The Great Lakes have not been studied like some marine biologists are hoping. That’s why those at NOAA are in the midst of a two year ocean acidification program.
They are partnered with their great lakes environmental research lab in order to learn more about the acidification of the freshwater Great Lakes.
“pH levels have been recorded for decades in the Great Lakes, but not necessarily studied specifically for how they are possibly changing due to changing temperatures on our planet,” said Stephanie Gandulla of the Thunder Bay National Marine Sanctuary.
The marine sanctuary is always looking for ways to facilitate ecological research in their waters, and felt this was a good way to learn new information about a previously untouched area of study.
“Even though we were designated to protect hundreds of shipwrecks, we also really are protecting the waters by encouraging research of all kinds to come and explore,” said Gandulla.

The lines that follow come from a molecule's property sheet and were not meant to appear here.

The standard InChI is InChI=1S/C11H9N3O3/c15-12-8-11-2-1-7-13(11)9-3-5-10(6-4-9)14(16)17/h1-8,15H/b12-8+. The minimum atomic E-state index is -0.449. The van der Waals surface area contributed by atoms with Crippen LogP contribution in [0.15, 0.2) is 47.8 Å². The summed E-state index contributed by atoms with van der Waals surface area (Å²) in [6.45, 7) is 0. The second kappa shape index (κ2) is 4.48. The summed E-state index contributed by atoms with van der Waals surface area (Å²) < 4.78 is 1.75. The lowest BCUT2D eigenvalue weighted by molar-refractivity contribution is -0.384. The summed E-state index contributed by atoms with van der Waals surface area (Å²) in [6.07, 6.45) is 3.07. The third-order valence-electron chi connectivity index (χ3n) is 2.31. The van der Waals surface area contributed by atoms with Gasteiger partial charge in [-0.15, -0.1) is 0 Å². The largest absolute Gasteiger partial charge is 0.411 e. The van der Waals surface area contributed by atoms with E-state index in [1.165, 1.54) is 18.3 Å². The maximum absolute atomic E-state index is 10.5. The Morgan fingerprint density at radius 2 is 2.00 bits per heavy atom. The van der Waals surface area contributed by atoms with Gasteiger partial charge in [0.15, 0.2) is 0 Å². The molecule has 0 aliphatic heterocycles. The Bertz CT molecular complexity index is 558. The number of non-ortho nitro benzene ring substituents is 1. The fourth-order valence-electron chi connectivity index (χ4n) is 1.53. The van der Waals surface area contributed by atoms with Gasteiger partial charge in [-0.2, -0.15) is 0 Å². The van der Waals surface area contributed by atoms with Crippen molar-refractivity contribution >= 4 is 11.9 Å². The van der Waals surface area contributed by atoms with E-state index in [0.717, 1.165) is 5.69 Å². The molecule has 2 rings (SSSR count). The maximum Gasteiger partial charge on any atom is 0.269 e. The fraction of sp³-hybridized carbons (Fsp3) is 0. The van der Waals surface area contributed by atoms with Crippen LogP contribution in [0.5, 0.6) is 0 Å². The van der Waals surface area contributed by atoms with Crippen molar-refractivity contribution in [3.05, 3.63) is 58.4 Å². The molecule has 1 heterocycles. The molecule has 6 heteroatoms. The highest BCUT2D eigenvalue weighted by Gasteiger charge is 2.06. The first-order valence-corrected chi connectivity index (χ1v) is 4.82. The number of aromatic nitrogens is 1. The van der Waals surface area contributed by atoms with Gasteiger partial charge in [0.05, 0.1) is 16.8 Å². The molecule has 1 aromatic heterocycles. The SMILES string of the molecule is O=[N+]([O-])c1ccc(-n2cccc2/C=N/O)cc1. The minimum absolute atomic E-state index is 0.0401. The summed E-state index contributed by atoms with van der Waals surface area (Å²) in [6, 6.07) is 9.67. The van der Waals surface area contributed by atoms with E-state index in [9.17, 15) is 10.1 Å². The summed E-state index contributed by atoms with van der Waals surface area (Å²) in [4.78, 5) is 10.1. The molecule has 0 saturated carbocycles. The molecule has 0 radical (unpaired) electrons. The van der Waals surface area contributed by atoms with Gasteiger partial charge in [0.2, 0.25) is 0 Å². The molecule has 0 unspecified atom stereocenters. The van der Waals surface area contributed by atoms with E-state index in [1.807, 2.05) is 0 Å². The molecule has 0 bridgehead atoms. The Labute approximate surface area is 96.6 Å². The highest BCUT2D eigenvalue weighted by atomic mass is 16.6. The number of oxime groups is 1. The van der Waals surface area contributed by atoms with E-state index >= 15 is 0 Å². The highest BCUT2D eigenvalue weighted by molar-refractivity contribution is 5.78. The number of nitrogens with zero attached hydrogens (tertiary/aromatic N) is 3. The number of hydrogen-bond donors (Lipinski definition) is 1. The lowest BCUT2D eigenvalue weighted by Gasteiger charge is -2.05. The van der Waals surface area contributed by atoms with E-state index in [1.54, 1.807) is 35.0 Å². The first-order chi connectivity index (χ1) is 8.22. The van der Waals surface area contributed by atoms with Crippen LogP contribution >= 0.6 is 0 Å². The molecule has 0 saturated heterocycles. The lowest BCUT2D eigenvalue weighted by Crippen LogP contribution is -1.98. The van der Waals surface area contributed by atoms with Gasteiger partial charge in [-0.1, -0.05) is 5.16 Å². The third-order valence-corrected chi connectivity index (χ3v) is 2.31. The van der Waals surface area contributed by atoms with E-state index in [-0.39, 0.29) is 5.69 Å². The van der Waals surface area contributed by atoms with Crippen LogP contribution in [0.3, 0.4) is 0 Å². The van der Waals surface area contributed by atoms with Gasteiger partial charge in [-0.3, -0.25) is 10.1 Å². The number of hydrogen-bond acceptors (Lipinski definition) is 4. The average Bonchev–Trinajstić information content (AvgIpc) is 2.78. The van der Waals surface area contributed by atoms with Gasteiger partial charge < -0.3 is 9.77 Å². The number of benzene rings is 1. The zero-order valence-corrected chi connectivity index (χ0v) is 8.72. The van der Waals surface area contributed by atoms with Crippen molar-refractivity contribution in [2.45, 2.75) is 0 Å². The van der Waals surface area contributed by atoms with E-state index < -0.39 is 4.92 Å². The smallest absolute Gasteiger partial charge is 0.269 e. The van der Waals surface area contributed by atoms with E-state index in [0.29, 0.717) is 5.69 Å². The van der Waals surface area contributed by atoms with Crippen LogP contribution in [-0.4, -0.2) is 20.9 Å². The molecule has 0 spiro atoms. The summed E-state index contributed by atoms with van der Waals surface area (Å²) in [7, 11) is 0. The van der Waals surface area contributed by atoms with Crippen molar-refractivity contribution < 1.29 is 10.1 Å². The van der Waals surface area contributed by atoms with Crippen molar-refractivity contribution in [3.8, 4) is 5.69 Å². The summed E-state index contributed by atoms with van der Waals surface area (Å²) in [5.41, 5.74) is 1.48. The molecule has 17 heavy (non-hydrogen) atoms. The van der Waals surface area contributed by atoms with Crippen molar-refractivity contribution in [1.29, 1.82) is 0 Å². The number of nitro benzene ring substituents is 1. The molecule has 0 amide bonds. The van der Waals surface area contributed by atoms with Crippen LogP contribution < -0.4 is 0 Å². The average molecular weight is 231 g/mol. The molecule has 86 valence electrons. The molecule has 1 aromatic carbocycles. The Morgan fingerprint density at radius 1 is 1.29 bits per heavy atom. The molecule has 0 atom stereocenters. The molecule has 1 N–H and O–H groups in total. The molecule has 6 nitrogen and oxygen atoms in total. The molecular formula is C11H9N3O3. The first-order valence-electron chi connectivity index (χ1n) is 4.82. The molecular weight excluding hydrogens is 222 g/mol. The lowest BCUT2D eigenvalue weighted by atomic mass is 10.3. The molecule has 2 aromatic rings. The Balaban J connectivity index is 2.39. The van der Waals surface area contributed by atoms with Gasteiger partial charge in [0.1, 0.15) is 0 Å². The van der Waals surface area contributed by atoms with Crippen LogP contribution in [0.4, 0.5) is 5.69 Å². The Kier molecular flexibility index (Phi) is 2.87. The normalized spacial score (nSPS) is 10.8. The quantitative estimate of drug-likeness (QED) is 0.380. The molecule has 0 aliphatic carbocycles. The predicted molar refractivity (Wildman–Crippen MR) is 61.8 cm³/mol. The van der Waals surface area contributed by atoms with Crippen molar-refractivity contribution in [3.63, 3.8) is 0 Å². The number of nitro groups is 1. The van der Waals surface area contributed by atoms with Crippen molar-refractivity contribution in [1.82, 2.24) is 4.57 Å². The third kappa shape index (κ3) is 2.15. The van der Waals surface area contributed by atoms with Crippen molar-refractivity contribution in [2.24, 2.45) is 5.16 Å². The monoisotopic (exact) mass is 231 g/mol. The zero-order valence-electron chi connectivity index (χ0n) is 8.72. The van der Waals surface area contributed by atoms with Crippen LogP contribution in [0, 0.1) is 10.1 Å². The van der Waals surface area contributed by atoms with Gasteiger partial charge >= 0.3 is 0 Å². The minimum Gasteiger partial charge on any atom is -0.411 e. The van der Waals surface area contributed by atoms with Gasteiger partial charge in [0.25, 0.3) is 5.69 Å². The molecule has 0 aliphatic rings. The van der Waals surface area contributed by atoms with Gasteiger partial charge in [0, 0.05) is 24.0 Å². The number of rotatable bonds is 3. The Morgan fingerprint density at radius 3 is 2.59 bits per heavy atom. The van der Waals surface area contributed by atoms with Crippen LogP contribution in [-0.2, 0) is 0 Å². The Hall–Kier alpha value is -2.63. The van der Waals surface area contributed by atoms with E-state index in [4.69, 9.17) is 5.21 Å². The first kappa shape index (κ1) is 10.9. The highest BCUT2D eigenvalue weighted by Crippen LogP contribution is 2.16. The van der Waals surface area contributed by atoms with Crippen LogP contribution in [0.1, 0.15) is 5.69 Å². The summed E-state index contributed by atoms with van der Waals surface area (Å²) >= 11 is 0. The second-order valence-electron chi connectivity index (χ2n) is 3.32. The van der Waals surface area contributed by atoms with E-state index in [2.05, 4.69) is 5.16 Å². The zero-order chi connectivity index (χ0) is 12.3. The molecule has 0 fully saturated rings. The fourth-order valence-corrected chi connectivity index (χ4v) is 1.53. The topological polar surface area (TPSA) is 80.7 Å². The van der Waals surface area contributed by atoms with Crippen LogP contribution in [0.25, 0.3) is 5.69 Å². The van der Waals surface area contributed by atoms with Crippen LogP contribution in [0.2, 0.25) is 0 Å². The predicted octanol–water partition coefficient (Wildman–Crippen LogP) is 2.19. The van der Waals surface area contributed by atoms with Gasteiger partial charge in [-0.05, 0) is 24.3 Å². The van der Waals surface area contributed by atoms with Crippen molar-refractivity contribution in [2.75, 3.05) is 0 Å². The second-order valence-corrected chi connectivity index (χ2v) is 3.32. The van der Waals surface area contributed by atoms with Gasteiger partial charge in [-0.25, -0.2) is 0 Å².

Later this year, there will be on–water sampling of Lake Huron on the glass bottom boat Lady Michigan and divers will collect samples as well. They are also incorporating the community into the science.
“Our team will be going out on the glass bottom boat, The Lady Michigan on a regular basis to deploy sampling gear and takes samples, and then also share what they’re finding, and talk about the project with the public,” said Gandulla.
The goal is to get a baseline understanding for where the lakes are now in terms of acidification, so they can study them for years in the future.